Education fosters and nurtures people’s talents, overcomes injustice and inequalities, and helps us to understand each other and form social connections. I am proud that Labour’s 2017 and 2019 manifestoes committed to ending the failed obsession with the free market in higher education, to abolishing tuition fees, and to bringing back maintenance grants at the required level. Education must be a universal right, not a costly privilege. A thriving higher education sector is critical to our economy, our culture and, ultimately, our future.
It is a pleasure to serve with you in the Chair, Ms McVey.
Governments invest in what they value. I am so grateful to the 2,474 people in York who signed the petition, and in particular to the University of York and York St John University, which worked so hard throughout the pandemic to ensure that students were well supported and cared for, and that their financial needs were met.
We have to face facts: we are experiencing a crisis in higher education funding right now. Although the UCU is right to highlight particular concerns about staffing and the fact that staff are consistently being given casualised contracts—which does not represent good investment in a quality university workforce—we also have to acknowledge that pay for our academic and support staff has fallen by 20% over the last decade, pensions have been cut, and inequalities relating to gender and disabilities, and for black, Asian and minority ethnic staff, have grown.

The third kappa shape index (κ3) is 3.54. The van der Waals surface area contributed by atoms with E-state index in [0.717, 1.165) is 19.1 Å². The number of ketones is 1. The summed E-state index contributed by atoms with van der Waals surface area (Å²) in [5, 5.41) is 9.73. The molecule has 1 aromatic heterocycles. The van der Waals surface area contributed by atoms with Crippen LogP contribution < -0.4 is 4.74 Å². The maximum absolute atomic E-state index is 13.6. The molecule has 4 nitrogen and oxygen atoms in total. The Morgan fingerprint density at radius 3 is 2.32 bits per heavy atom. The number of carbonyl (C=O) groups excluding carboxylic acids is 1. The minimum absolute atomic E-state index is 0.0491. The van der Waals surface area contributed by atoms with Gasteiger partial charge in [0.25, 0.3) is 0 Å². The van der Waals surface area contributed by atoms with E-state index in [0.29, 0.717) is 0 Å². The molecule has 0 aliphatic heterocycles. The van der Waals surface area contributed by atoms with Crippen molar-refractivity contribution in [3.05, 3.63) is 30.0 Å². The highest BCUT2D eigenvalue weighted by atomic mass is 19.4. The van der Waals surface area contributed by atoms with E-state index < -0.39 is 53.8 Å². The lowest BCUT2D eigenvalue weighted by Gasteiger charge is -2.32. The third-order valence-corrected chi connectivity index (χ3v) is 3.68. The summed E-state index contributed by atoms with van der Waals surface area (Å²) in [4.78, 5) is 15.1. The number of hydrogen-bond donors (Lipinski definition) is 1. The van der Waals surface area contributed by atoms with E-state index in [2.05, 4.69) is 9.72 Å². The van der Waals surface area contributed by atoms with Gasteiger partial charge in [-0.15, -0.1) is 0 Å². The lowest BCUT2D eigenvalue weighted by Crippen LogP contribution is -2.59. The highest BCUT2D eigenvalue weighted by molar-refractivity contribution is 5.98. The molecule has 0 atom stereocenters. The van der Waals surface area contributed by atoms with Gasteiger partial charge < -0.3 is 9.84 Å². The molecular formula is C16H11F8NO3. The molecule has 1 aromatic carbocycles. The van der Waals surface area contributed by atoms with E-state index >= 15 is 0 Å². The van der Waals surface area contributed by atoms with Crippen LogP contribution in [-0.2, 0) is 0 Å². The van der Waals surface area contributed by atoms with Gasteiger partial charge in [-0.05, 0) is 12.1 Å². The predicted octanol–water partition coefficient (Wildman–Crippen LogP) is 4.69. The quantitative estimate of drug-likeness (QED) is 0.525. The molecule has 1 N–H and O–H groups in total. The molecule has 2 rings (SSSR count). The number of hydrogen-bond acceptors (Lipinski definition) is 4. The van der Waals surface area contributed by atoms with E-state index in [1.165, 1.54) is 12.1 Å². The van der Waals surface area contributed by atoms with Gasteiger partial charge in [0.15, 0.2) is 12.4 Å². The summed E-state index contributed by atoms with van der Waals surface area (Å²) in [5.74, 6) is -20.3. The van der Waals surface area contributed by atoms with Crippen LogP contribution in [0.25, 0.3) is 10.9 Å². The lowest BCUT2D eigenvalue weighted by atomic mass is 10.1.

The current higher education funding system is so broken that we have to find a different way of looking at it, and that comes down to the fundamental principle of where we invest for the future of our economy. If we value higher education—as we should—we should invest in it and in the students who want to obtain qualifications and contribute to and progress our economy, so that we can be world leaders not just economically but in research and in the other things of which we have been so proud in decades past.